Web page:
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EMBO J. 1999 Nov 1;18(21):6155-68.

Identification and specificities of N-terminal acetyltransferases from Saccharomyces cerevisiae.

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Department of Biochemistry and Biophysics, University of Rochester School of Medicine and Dentistry, Rochester, NY 14642, USA.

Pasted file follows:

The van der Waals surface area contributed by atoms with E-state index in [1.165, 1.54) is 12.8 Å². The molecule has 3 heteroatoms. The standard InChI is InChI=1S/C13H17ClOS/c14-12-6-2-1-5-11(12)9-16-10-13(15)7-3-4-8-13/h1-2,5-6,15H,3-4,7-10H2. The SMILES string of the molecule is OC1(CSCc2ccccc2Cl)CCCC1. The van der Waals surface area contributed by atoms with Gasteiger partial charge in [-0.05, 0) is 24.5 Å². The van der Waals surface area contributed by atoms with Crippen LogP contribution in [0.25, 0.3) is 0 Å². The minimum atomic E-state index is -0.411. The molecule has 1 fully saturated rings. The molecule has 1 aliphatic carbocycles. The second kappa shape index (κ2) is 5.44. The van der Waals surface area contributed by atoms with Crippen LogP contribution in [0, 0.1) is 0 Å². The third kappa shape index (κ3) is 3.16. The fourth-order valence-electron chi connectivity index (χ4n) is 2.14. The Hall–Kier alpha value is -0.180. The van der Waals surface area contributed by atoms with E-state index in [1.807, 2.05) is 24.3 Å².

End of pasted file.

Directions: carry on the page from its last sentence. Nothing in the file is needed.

N-terminal acetylation can occur cotranslationally on the initiator methionine residue or on the penultimate residue if the methionine is cleaved. We investigated the three N-terminal acetyltransferases (NATs), Ard1p/Nat1p, Nat3p and Mak3p. Ard1p and Mak3p are significantly related to each other by amino acid sequence, as is Nat3p, which was uncovered in this study using programming alignment procedures. Mutants deleted in any one of these NAT genes were viable, but some exhibited diminished mating efficiency and reduced growth at 37 degrees C, and on glycerol and NaCl-containing media. The three NATs had the following substrate specificities as determined in vivo by examining acetylation of 14 altered forms of iso-1-cytochrome c and 55 abundant normal proteins in each of the deleted strains: Ard1p/Nat1p, subclasses with Ser-, Ala-, Gly- and Thr-termini; Nat3p, Met-Glu- and Met-Asp- and a subclass of Met-Asn-termini; and Mak3p subclasses with Met-Ile- and Met-Leu-termini. In addition, a special subclass of substrates with Ser-Glu- Phe-, Ala-Glu-Phe- and Gly-Glu-Phe-termini required all three NATs for acetylation.

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